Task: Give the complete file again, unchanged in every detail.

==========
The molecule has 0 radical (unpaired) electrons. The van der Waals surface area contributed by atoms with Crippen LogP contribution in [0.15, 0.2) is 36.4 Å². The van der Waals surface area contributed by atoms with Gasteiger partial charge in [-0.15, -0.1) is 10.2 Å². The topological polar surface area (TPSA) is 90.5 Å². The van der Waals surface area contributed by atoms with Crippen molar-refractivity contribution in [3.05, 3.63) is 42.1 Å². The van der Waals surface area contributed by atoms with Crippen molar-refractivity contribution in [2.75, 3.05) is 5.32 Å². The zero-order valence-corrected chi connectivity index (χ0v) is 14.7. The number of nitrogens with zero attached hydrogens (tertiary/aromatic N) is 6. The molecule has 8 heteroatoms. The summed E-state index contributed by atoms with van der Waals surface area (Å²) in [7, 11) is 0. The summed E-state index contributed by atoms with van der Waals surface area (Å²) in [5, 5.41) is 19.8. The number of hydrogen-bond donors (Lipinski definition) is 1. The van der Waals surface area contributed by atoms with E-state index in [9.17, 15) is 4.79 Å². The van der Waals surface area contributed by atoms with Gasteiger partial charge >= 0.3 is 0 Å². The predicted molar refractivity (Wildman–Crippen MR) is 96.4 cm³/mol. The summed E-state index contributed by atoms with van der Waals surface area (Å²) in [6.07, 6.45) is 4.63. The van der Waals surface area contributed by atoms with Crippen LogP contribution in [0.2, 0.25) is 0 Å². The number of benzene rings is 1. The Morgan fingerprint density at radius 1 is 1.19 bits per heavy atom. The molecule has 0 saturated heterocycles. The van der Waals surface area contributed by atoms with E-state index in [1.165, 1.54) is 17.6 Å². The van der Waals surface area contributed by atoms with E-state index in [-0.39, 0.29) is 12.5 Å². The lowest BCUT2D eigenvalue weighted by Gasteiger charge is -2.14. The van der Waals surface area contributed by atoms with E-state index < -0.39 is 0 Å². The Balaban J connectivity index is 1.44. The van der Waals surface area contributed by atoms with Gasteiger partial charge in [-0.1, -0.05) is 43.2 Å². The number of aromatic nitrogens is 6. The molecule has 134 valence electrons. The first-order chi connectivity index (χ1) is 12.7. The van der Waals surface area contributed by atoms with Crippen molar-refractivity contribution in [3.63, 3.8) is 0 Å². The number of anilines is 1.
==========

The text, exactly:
The molecule has 0 radical (unpaired) electrons. The van der Waals surface area contributed by atoms with Crippen LogP contribution in [0.15, 0.2) is 36.4 Å². The van der Waals surface area contributed by atoms with Gasteiger partial charge in [-0.15, -0.1) is 10.2 Å². The topological polar surface area (TPSA) is 90.5 Å². The van der Waals surface area contributed by atoms with Crippen molar-refractivity contribution in [3.05, 3.63) is 42.1 Å². The van der Waals surface area contributed by atoms with Crippen molar-refractivity contribution in [2.75, 3.05) is 5.32 Å². The zero-order valence-corrected chi connectivity index (χ0v) is 14.7. The number of nitrogens with zero attached hydrogens (tertiary/aromatic N) is 6. The molecule has 8 heteroatoms. The summed E-state index contributed by atoms with van der Waals surface area (Å²) in [7, 11) is 0. The summed E-state index contributed by atoms with van der Waals surface area (Å²) in [5, 5.41) is 19.8. The number of hydrogen-bond donors (Lipinski definition) is 1. The van der Waals surface area contributed by atoms with E-state index in [9.17, 15) is 4.79 Å². The van der Waals surface area contributed by atoms with Gasteiger partial charge >= 0.3 is 0 Å². The predicted molar refractivity (Wildman–Crippen MR) is 96.4 cm³/mol. The summed E-state index contributed by atoms with van der Waals surface area (Å²) in [6.07, 6.45) is 4.63. The van der Waals surface area contributed by atoms with Crippen LogP contribution in [0.2, 0.25) is 0 Å². The number of benzene rings is 1. The Morgan fingerprint density at radius 1 is 1.19 bits per heavy atom. The molecule has 0 saturated heterocycles. The van der Waals surface area contributed by atoms with E-state index in [1.165, 1.54) is 17.6 Å². The van der Waals surface area contributed by atoms with E-state index in [-0.39, 0.29) is 12.5 Å². The lowest BCUT2D eigenvalue weighted by Gasteiger charge is -2.14. The van der Waals surface area contributed by atoms with E-state index < -0.39 is 0 Å². The Balaban J connectivity index is 1.44. The van der Waals surface area contributed by atoms with Gasteiger partial charge in [-0.1, -0.05) is 43.2 Å². The number of aromatic nitrogens is 6. The molecule has 134 valence electrons. The first-order chi connectivity index (χ1) is 12.7. The van der Waals surface area contributed by atoms with Crippen molar-refractivity contribution in [3.63, 3.8) is 0 Å². The number of anilines is 1.